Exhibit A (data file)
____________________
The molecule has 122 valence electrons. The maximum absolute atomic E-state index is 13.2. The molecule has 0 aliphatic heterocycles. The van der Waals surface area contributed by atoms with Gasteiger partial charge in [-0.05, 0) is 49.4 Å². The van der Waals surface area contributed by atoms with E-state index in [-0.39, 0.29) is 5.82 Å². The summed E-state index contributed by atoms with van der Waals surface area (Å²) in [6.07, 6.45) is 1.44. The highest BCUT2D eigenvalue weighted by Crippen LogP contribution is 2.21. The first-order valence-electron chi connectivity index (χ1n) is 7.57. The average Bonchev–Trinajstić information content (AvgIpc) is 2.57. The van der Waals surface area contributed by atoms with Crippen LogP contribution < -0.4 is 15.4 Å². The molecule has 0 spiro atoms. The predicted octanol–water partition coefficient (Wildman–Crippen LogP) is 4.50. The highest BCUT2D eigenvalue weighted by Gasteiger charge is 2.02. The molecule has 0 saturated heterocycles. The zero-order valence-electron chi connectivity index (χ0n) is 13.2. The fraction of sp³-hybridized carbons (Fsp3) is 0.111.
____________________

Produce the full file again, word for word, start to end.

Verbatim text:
The molecule has 122 valence electrons. The maximum absolute atomic E-state index is 13.2. The molecule has 0 aliphatic heterocycles. The van der Waals surface area contributed by atoms with Gasteiger partial charge in [-0.05, 0) is 49.4 Å². The van der Waals surface area contributed by atoms with E-state index in [-0.39, 0.29) is 5.82 Å². The summed E-state index contributed by atoms with van der Waals surface area (Å²) in [6.07, 6.45) is 1.44. The highest BCUT2D eigenvalue weighted by Crippen LogP contribution is 2.21. The first-order valence-electron chi connectivity index (χ1n) is 7.57. The average Bonchev–Trinajstić information content (AvgIpc) is 2.57. The van der Waals surface area contributed by atoms with Crippen LogP contribution < -0.4 is 15.4 Å². The molecule has 0 spiro atoms. The predicted octanol–water partition coefficient (Wildman–Crippen LogP) is 4.50. The highest BCUT2D eigenvalue weighted by Gasteiger charge is 2.02. The molecule has 0 saturated heterocycles. The zero-order valence-electron chi connectivity index (χ0n) is 13.2. The fraction of sp³-hybridized carbons (Fsp3) is 0.111.